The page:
This Is War—Abraham Lincoln and Ronald Reagan Understood This, And Donald Trump Does Too

9 10 2019

 By Timothy D. Naegele[1]

God love him, Ronald Reagan destroyed the Soviet Union’s Evil Empire, and brought down Communism, and made the world safer for democracy—and the United States into the world’s preeminent and only superpower that it is today, with no peers.  Yet, he was maligned and hated from Day One; and the same forces that are seeking to destroy Donald Trump tried desperately to destroy Reagan’s presidency too.  Their appetites, and perpetual and insatiable thirst for blood, were whetted by having destroyed one conservative president, Richard Nixon.  Reagan was their next target; and Iran Contra was their preferred means of taking him down.  However, they failed.  Much to their everlasting contempt, disgust and dismay, Reagan is lionized today.

The script is repeating itself with Trump.  And there are RINOs in the GOP (or Republicans In Name Only), such as the despicable Mitt Romney and Paul Ryan—two losers, with respect to whom lots of us are ashamed of having voted for them—who are aligned with the Democrats’ efforts, and with those of other radical far-Leftists and their “fellow travelers” in the media.[2]  Clearly, this is a war, every bit as sinister as the prospects for war that Abraham Lincoln faced.  Yet he stood tall and faced down our enemies, foreign[3] and domestic[4], and it changed the course of America forever.[5]

There are reasons to believe that Donald Trump will follow Lincoln’s path, and prevail.  The “Pigs” of George Orwell’s Animal Farm are trying to take over, and subjugate all of the others animals—which are us—and they must be stopped . . . and yes, destroyed.[6]  They are a threat to our great Republic, and to our way of life.  Gregg Re and John Roberts have written at Fox News:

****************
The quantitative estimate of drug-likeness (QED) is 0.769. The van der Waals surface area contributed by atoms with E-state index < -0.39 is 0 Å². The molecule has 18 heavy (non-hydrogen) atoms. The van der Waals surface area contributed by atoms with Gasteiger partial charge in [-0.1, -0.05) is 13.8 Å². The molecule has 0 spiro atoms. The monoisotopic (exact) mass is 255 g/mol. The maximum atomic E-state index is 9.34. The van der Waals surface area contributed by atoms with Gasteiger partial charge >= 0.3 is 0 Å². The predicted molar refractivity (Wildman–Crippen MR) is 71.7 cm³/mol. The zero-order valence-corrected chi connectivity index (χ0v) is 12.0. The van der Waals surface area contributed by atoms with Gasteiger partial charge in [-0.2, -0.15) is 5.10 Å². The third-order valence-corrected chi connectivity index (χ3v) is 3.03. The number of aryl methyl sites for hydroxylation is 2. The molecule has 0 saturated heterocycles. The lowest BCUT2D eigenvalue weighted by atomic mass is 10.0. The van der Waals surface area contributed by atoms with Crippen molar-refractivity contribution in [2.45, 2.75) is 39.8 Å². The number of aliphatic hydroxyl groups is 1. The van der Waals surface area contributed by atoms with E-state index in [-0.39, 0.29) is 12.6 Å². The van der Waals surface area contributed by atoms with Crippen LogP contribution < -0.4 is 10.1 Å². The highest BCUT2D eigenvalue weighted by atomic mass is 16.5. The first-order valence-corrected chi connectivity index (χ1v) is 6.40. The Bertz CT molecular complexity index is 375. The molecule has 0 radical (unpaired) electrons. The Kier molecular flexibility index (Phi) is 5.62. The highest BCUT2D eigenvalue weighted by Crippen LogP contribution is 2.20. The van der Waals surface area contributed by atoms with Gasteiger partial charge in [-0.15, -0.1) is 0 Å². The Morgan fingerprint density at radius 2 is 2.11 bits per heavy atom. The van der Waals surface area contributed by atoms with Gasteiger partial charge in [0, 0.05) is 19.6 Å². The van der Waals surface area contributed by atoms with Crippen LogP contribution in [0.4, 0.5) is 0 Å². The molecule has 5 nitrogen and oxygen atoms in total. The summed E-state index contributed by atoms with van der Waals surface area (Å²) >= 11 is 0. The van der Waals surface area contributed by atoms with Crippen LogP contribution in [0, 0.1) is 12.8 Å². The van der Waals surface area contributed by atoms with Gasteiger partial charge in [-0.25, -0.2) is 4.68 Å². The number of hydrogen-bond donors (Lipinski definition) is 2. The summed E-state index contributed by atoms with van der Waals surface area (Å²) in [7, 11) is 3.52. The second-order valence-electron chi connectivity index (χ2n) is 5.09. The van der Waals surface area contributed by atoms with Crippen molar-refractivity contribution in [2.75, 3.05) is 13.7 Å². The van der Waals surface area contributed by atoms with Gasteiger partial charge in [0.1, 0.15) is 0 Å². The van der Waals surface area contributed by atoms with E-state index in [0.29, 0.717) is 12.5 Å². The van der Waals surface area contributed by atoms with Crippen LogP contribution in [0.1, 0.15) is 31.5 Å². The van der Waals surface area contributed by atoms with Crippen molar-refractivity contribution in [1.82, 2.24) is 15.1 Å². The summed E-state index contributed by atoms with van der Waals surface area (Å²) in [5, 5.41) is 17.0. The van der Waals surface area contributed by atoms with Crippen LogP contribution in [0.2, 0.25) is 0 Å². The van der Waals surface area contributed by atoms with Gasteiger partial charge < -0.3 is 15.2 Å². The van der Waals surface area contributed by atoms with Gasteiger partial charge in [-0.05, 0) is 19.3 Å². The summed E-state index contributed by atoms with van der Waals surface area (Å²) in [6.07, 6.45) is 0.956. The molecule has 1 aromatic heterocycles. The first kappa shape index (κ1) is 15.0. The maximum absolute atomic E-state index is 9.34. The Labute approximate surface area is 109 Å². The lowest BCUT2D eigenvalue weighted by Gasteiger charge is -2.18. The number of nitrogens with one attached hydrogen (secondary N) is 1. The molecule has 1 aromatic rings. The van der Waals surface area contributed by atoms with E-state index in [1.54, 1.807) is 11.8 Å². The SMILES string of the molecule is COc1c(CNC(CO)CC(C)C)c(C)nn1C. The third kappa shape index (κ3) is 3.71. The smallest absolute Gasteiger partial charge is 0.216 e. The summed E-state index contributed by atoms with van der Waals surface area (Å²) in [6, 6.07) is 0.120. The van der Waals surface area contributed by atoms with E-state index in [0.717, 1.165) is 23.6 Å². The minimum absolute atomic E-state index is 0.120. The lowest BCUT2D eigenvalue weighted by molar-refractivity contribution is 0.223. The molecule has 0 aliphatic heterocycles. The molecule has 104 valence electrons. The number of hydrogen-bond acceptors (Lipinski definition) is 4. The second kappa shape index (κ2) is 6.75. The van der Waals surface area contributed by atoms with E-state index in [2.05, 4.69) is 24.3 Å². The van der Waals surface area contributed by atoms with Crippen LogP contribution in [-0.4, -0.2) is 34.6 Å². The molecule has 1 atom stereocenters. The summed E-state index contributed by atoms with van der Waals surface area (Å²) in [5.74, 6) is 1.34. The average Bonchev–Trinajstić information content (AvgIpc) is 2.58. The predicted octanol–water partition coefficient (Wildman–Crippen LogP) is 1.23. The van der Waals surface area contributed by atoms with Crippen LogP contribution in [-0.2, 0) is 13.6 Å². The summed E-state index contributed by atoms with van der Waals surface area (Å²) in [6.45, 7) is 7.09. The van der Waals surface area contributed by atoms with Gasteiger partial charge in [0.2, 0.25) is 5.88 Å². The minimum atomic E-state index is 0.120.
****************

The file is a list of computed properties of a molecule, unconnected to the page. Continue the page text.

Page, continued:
The White House outlined in a defiant eight-page letter to House Speaker Nancy Pelosi and top Democrats on Tuesday why it will not participate in their “illegitimate and unconstitutional” impeachment inquiry, charging that the proceedings have run roughshod over congressional norms and the president’s due-process rights.

Trump administration officials called the letter, which was written by White House counsel Pat Cipollone and obtained by Fox News, perhaps the most historic letter the White House has sent. The document tees up a head-on collision with Democrats in Congress, who have fired off a slew of subpoenas in recent days concerning the president’s alleged effort to get Ukraine to investigate political foe Joe Biden during a July phone call with Ukraine’s leader.

“President Trump and his administration reject your baseless, unconstitutional efforts to overturn the democratic process,” the letter stated. “Your unprecedented actions have left the president with no choice. In order to fulfill his duties to the American people, the Constitution, the Executive Branch, and all future occupants of the Office of the Presidency, President Trump and his administration cannot participate in your partisan and unconstitutional inquiry under these circumstances.”

The document concluded: “The president has a country to lead. The American people elected him to do this job, and he remains focused on fulfilling his promises to the American people.”

Responding to the letter, Pelosi accused Trump of “trying to make lawlessness a virtue” and added, “The American people have already heard the President’s own words – ‘do us a favor, though.’” (That line, from a transcript of Trump’s call with Ukraine’s leader, in reality referred to Trump’s request for Ukraine to assist in an investigation into 2016 election interference, and did not relate to Biden.)

Pelosi continued: “This letter is manifestly wrong, and is simply another unlawful attempt to hide the facts of the Trump Administration’s brazen efforts to pressure foreign powers to intervene in the 2020 elections. … The White House should be warned that continued efforts to hide the truth of the President’s abuse of power from the American people will be regarded as further evidence of obstruction. Mr. President, you are not above the law. You will be held accountable.”

Substantively, the White House first noted in its letter that there has not been a formal vote in the House to open an impeachment inquiry — and that the news conference held by Pelosi last month was insufficient to commence the proceedings.

“In the history of our nation, the House of Representatives has never attempted to launch an impeachment inquiry against the president without a majority of the House taking political accountability for that decision by voting to authorize such a dramatic constitutional step,” the letter stated.

It continued: “Without waiting to see what was actually said on the call, a press conference was held announcing an ‘impeachment inquiry’ based on falsehoods and misinformation about the call.”